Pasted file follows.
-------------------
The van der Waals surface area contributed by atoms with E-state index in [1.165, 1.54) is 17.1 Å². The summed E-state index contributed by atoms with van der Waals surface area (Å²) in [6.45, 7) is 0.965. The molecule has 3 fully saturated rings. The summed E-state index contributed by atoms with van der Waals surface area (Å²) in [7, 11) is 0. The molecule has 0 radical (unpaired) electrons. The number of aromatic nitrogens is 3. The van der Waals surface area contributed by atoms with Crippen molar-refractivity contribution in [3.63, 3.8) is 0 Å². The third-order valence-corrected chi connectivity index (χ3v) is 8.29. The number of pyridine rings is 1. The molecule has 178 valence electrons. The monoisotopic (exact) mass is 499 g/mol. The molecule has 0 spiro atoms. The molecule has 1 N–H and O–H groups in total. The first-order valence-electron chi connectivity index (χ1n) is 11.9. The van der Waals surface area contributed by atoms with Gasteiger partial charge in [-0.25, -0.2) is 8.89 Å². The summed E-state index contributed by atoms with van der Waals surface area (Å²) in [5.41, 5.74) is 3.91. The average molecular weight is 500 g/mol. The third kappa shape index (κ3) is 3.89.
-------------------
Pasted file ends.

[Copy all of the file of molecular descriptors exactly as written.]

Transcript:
The van der Waals surface area contributed by atoms with E-state index in [1.165, 1.54) is 17.1 Å². The summed E-state index contributed by atoms with van der Waals surface area (Å²) in [6.45, 7) is 0.965. The molecule has 3 fully saturated rings. The summed E-state index contributed by atoms with van der Waals surface area (Å²) in [7, 11) is 0. The molecule has 0 radical (unpaired) electrons. The number of aromatic nitrogens is 3. The van der Waals surface area contributed by atoms with Crippen molar-refractivity contribution in [3.63, 3.8) is 0 Å². The third-order valence-corrected chi connectivity index (χ3v) is 8.29. The number of pyridine rings is 1. The molecule has 178 valence electrons. The monoisotopic (exact) mass is 499 g/mol. The molecule has 0 spiro atoms. The molecule has 1 N–H and O–H groups in total. The first-order valence-electron chi connectivity index (χ1n) is 11.9. The van der Waals surface area contributed by atoms with Gasteiger partial charge in [-0.25, -0.2) is 8.89 Å². The summed E-state index contributed by atoms with van der Waals surface area (Å²) in [5.41, 5.74) is 3.91. The average molecular weight is 500 g/mol. The third kappa shape index (κ3) is 3.89.